Gerner C, Haudek V, Schandl U, Bayer E, Gundacker

Increased protein synthesis by cells exposed to a 1,800-MHz radio-frequency mobile phone electromagnetic field, detected by proteome profiling
Int Arch Occup Environ Health. 2010 Feb 10

http://www.ncbi.nlm.nih.gov/pubmed/20145945?dopt=Abstract

Gerner C, Haudek V, Schandl U, Bayer E, Gundacker N, Hutter HP, Mosgoeller W.
Department Med.-1, Institute of Cancer Research, Medical University Vienna, Borschkegasse 8a, 1090, Vienna, Austria.

Handy

PURPOSE
: To investigate whether or not low intensity radio frequency electromagnetic field exposure (RF-EME) associated with mobile phone use can affect human cells, we used a sensitive proteome analysis method to study changes in protein synthesis in cultured human cells. METHODS: Four different cell kinds were exposed to 2 W/kg specific absorption rate in medium containing (35)S-methionine/cysteine, and autoradiography of 2D gel spots was used to measure the increased synthesis of individual proteins.
RESULTS: While short-term RF-EME did not significantly alter the proteome, an 8-h exposure caused a significant increase in protein synthesis in Jurkat T-cells and human fibroblasts, and to a lesser extent in activated primary human mononuclear cells. Quiescent (metabolically inactive) mononuclear cells, did not detectably respond to RF-EME. Since RF exposure induced a temperature increase of less than 0.15 degrees C, we suggest that the observed cellular response is a so called "athermal" effect of RF-EME.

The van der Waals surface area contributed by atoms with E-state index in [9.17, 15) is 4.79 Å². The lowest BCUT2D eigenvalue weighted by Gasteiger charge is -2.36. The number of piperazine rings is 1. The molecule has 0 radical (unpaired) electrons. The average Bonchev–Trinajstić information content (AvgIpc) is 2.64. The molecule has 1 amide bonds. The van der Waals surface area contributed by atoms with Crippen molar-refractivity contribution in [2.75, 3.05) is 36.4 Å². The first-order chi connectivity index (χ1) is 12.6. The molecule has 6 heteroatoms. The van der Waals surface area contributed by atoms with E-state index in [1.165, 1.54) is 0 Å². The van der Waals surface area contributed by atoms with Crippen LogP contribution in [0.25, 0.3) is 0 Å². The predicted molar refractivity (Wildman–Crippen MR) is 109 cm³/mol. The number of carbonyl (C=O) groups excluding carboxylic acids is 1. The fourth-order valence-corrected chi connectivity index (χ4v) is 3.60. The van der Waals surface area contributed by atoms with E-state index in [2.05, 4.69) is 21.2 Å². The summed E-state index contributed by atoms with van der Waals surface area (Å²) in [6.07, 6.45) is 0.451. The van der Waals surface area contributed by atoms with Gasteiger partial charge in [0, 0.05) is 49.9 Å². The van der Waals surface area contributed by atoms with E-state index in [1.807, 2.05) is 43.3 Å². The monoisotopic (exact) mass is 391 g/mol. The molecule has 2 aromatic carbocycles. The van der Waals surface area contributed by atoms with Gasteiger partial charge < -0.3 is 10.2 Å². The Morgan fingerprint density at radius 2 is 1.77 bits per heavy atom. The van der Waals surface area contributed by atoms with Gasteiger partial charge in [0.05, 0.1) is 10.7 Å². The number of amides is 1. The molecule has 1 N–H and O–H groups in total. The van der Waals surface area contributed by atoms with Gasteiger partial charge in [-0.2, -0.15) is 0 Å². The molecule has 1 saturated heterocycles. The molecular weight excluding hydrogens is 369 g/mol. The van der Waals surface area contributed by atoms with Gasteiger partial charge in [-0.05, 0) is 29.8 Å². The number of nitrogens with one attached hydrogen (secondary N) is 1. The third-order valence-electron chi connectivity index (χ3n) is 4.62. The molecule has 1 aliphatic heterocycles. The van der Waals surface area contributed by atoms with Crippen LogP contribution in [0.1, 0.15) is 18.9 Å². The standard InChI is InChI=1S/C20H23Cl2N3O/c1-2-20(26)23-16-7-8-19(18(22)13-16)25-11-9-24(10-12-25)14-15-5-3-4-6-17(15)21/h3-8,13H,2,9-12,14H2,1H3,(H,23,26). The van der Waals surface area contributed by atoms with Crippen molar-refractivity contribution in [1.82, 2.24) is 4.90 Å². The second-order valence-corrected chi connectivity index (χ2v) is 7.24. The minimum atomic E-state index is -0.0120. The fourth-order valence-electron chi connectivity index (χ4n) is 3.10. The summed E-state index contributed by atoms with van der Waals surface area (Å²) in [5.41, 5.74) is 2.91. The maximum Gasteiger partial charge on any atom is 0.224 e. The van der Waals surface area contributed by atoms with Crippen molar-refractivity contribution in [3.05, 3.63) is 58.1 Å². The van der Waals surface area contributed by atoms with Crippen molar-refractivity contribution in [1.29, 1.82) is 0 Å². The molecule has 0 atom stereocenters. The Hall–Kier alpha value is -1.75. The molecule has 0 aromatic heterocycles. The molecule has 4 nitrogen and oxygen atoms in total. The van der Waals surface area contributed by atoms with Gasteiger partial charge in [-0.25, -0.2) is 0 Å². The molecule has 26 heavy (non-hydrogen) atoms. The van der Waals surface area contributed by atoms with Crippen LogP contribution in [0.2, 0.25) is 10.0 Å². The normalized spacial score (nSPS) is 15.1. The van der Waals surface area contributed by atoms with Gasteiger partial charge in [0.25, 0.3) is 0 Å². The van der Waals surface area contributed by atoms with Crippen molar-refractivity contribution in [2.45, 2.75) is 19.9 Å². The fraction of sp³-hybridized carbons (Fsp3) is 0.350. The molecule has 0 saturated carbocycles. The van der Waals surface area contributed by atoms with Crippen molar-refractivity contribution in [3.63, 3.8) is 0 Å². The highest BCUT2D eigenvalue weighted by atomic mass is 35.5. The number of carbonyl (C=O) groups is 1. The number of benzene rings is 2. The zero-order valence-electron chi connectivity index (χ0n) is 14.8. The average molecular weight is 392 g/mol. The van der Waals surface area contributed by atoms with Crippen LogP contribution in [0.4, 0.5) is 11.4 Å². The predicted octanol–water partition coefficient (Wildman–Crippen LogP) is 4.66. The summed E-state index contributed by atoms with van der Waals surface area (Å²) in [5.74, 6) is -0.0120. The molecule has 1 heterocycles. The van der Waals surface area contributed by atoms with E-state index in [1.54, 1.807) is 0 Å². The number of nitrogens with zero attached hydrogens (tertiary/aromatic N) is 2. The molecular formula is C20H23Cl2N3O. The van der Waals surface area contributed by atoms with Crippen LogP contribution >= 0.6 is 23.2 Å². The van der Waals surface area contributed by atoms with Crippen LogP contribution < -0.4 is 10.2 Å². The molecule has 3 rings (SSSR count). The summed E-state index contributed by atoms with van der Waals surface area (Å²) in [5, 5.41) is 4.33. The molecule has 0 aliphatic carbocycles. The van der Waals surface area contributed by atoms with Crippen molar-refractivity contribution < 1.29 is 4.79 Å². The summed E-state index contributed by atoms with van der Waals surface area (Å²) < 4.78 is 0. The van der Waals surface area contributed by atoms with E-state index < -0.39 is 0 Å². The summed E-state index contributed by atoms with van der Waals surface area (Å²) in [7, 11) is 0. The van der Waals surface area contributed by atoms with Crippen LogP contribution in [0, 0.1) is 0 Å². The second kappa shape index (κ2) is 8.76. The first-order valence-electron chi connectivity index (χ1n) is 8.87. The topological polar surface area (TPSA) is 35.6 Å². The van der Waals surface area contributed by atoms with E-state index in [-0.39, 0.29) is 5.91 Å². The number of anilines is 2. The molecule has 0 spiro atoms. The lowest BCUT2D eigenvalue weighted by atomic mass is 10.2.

CONCLUSION: Our finding of an association between metabolic activity and the observed cellular reaction to low intensity RF-EME may reconcile conflicting results of previous studies. We further postulate that
the observed increased protein synthesis reflects an increased rate of protein turnover stemming from protein folding problems caused by the interference of radio-frequency electromagnetic fields with hydrogen bonds. Our observations do not directly imply a health risk. However, vis-a-vis a synopsis of reports on cells stress and DNA breaks, after short and longer exposure, on active and inactive cells, our findings may contribute to the re-evaluation of previous reports.

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